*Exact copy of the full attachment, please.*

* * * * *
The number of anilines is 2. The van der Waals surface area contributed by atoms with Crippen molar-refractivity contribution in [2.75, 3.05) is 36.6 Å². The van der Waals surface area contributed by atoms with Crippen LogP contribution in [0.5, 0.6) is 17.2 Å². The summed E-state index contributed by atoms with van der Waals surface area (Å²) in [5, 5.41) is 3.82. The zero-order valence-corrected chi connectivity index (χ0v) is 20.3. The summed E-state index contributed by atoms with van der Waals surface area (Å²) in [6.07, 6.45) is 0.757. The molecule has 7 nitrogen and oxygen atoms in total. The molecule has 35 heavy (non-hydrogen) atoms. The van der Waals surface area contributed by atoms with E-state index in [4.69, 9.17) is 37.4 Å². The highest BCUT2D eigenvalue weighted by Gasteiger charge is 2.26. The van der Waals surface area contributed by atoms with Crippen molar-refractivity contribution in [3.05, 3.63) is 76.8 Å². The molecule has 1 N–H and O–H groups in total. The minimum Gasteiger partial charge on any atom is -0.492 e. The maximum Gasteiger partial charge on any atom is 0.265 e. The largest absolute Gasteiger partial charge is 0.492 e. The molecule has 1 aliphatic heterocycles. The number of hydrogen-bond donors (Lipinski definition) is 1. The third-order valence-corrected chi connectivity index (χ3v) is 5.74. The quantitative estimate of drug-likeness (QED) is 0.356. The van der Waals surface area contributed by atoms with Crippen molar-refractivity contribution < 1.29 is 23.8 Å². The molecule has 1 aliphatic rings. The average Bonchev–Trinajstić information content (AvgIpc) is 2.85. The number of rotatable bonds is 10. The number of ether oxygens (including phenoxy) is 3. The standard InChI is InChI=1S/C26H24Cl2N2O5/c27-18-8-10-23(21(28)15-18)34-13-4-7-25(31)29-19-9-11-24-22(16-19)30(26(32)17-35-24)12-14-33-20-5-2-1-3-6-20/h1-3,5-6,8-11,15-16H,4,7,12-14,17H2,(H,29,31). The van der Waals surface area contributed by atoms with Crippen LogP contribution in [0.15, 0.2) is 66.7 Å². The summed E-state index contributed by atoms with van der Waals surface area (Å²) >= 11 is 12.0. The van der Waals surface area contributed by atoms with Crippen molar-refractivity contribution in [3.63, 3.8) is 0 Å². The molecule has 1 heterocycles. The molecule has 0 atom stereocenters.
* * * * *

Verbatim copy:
The number of anilines is 2. The van der Waals surface area contributed by atoms with Crippen molar-refractivity contribution in [2.75, 3.05) is 36.6 Å². The van der Waals surface area contributed by atoms with Crippen LogP contribution in [0.5, 0.6) is 17.2 Å². The summed E-state index contributed by atoms with van der Waals surface area (Å²) in [5, 5.41) is 3.82. The zero-order valence-corrected chi connectivity index (χ0v) is 20.3. The summed E-state index contributed by atoms with van der Waals surface area (Å²) in [6.07, 6.45) is 0.757. The molecule has 7 nitrogen and oxygen atoms in total. The molecule has 35 heavy (non-hydrogen) atoms. The van der Waals surface area contributed by atoms with E-state index in [4.69, 9.17) is 37.4 Å². The highest BCUT2D eigenvalue weighted by Gasteiger charge is 2.26. The van der Waals surface area contributed by atoms with Crippen molar-refractivity contribution in [3.05, 3.63) is 76.8 Å². The molecule has 1 N–H and O–H groups in total. The minimum Gasteiger partial charge on any atom is -0.492 e. The maximum Gasteiger partial charge on any atom is 0.265 e. The largest absolute Gasteiger partial charge is 0.492 e. The molecule has 1 aliphatic heterocycles. The number of hydrogen-bond donors (Lipinski definition) is 1. The third-order valence-corrected chi connectivity index (χ3v) is 5.74. The quantitative estimate of drug-likeness (QED) is 0.356. The van der Waals surface area contributed by atoms with Crippen molar-refractivity contribution < 1.29 is 23.8 Å². The molecule has 1 aliphatic rings. The average Bonchev–Trinajstić information content (AvgIpc) is 2.85. The number of rotatable bonds is 10. The number of ether oxygens (including phenoxy) is 3. The standard InChI is InChI=1S/C26H24Cl2N2O5/c27-18-8-10-23(21(28)15-18)34-13-4-7-25(31)29-19-9-11-24-22(16-19)30(26(32)17-35-24)12-14-33-20-5-2-1-3-6-20/h1-3,5-6,8-11,15-16H,4,7,12-14,17H2,(H,29,31). The van der Waals surface area contributed by atoms with Crippen LogP contribution in [0.15, 0.2) is 66.7 Å². The summed E-state index contributed by atoms with van der Waals surface area (Å²) >= 11 is 12.0. The van der Waals surface area contributed by atoms with Crippen molar-refractivity contribution in [3.63, 3.8) is 0 Å². The molecule has 1 heterocycles. The molecule has 0 atom stereocenters.